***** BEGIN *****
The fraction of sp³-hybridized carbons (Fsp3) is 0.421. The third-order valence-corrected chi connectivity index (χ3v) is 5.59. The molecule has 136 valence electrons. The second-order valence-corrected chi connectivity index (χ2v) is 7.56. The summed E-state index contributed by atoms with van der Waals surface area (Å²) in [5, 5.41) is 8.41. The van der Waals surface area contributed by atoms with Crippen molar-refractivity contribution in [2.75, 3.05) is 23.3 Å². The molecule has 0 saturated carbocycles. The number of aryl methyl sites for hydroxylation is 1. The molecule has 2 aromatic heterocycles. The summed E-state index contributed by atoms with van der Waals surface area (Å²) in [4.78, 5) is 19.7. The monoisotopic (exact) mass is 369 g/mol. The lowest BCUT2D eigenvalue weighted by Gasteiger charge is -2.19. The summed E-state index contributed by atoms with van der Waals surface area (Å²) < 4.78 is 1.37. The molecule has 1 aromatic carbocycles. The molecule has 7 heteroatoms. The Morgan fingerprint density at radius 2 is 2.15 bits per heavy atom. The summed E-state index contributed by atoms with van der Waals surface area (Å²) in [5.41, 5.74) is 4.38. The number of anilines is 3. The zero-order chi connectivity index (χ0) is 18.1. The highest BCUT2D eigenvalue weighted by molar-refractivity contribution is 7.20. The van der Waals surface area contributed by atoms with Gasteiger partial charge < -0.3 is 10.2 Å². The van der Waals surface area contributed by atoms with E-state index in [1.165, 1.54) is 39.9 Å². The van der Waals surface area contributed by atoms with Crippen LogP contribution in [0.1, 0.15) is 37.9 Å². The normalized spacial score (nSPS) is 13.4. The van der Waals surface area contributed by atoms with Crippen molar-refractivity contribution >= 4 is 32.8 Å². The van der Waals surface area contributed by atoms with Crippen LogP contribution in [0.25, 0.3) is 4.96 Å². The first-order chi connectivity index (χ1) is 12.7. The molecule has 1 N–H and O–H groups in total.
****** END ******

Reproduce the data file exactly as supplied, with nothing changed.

The fraction of sp³-hybridized carbons (Fsp3) is 0.421. The third-order valence-corrected chi connectivity index (χ3v) is 5.59. The molecule has 136 valence electrons. The second-order valence-corrected chi connectivity index (χ2v) is 7.56. The summed E-state index contributed by atoms with van der Waals surface area (Å²) in [5, 5.41) is 8.41. The van der Waals surface area contributed by atoms with Crippen molar-refractivity contribution in [2.75, 3.05) is 23.3 Å². The molecule has 0 saturated carbocycles. The number of aryl methyl sites for hydroxylation is 1. The molecule has 2 aromatic heterocycles. The summed E-state index contributed by atoms with van der Waals surface area (Å²) in [4.78, 5) is 19.7. The monoisotopic (exact) mass is 369 g/mol. The lowest BCUT2D eigenvalue weighted by Gasteiger charge is -2.19. The summed E-state index contributed by atoms with van der Waals surface area (Å²) < 4.78 is 1.37. The molecule has 1 aromatic carbocycles. The molecule has 7 heteroatoms. The Morgan fingerprint density at radius 2 is 2.15 bits per heavy atom. The summed E-state index contributed by atoms with van der Waals surface area (Å²) in [5.41, 5.74) is 4.38. The number of anilines is 3. The zero-order chi connectivity index (χ0) is 18.1. The highest BCUT2D eigenvalue weighted by molar-refractivity contribution is 7.20. The van der Waals surface area contributed by atoms with Gasteiger partial charge < -0.3 is 10.2 Å². The van der Waals surface area contributed by atoms with E-state index in [1.165, 1.54) is 39.9 Å². The van der Waals surface area contributed by atoms with Crippen LogP contribution in [0.1, 0.15) is 37.9 Å². The normalized spacial score (nSPS) is 13.4. The van der Waals surface area contributed by atoms with Crippen molar-refractivity contribution >= 4 is 32.8 Å². The van der Waals surface area contributed by atoms with Crippen LogP contribution in [0.25, 0.3) is 4.96 Å². The first-order chi connectivity index (χ1) is 12.7. The molecule has 1 N–H and O–H groups in total.